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FDIC Seeks Public Comment on Templates for Safe, Low-cost Transactional and Basic Savings Accounts
The Federal Deposit Insurance Corporation (FDIC) is seeking public comment on templates describing potential features for safe, low-cost transactional and basic savings account products for low- and moderate-income (LMI) consumers. The templates can be reviewed on the FDIC's Web site at http://www.fdic.gov/consumers/template/.
"The need for safe, affordable transactional and savings products among the millions of consumers currently using alternative non-bank products is great," said FDIC Chairman Sheila C. Bair. "We have learned of financial institutions that have found ways to offer products to these consumers in an economically feasible way. These templates are an important step in increasing the supply of safe and affordable transactional and savings products by providing financial institutions with a roadmap for the essential elements related to these accounts."
At the April 1, 2010, meeting of the FDIC's Advisory Committee on Economic Inclusion (ComE-IN), the Committee discussed the potential benefits - and successful offerings by insured financial institutions - of safe, low-cost transactional and basic savings account products for LMI consumers. The Committee recommended that the FDIC solicit public comment on criteria for transactional and basic savings account templates to encourage insured financial institutions to make safe, low-cost transactional and basic savings account products more widely available to LMI consumers.
Significant opportunities appear to exist for banks to provide such services to LMI consumers. According to a recent landmark FDIC survey, at least one-quarter of U.S. households either lack a bank account or use non-bank providers for some financial services (see FDIC's first National Survey of Unbanked and Underbanked Households at http://www.fdic.gov/householdsurvey/). A study of banks released by the FDIC last year also revealed that three-quarters of banks are aware of significant underserved populations in their market area, but less than one-fifth had targeted these markets as a strategic priority (see the FDIC's first Survey of Banks' Efforts to Serve the Unbanked and Underbanked at http://www.fdic.gov/unbankedsurveys/unbankedstudy/FDICBankSurvey_ExecSummary.pdf).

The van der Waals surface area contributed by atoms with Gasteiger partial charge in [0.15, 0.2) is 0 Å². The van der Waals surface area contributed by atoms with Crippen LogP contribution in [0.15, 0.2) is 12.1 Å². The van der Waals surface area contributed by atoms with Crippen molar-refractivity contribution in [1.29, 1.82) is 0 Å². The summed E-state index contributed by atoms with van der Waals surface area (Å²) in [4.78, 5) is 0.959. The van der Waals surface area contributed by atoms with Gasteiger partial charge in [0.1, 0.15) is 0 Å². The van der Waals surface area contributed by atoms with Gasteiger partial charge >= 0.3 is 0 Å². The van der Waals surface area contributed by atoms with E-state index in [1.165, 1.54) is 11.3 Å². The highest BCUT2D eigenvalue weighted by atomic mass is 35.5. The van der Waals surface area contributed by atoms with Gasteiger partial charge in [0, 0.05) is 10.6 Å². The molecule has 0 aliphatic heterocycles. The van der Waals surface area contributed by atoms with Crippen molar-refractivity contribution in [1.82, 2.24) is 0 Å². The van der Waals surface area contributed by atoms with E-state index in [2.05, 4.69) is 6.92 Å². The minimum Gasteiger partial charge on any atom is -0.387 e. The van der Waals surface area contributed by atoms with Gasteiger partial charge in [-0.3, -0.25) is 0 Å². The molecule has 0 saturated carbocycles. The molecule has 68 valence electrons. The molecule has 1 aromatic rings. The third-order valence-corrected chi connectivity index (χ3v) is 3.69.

The guiding principles in developing these templates are that these financial products have low and transparent fees; are simple to use; include easily understandable terms and conditions; are FDIC-insured and subject to consumer protection laws, regulations and guidelines; and represent sustainable product offerings for financial institutions.
The proposed transactional account template is an insured transactional account that is structured as a low-fee, basic checking account or an insured account-based debit card. The proposed basic savings account template is an insured account that encourages systematic or automatic deposit making, provides liquidity needed for coping with unexpected events, and does not penalize accountholders when withdrawals are made.
To assist the Committee in developing these templates, the FDIC is seeking comments on all aspects of the templates, including the potential benefits to underserved LMI consumers, product design features that would be attractive to LMI underserved consumers and feasible for insured financial institutions, and ways to minimize the cost of offering the financial products suitable for LMI consumers.
All comments should be sent to SafeAccountTemplateComments@fdic.gov on or before June 6, 2010. All comments received will be posted generally without change to http://www.fdic.gov/consumers/template/, including any personal information provided. A summary of the comments received will be presented for discussion at the next ComE-IN meeting scheduled for June 24, 2010, and will be posted afterward on the FDIC's Web site.
Congress created the Federal Deposit Insurance Corporation in 1933 to restore public confidence in the nation's banking system. The FDIC insures deposits at the nation's 8,012 banks and savings associations and it promotes the safety and soundness of these institutions by identifying, monitoring and addressing risks to which they are exposed. The FDIC receives no federal tax dollars – insured financial institutions fund its operations.
FDIC press releases and other information are available on the Internet at www.fdic.gov, by subscription electronically (go to www.fdic.gov/about/subscriptions/index.html) and may also be obtained through the FDIC's Public Information Center (877-275-3342 or 703-562-2200). PR-104-2010
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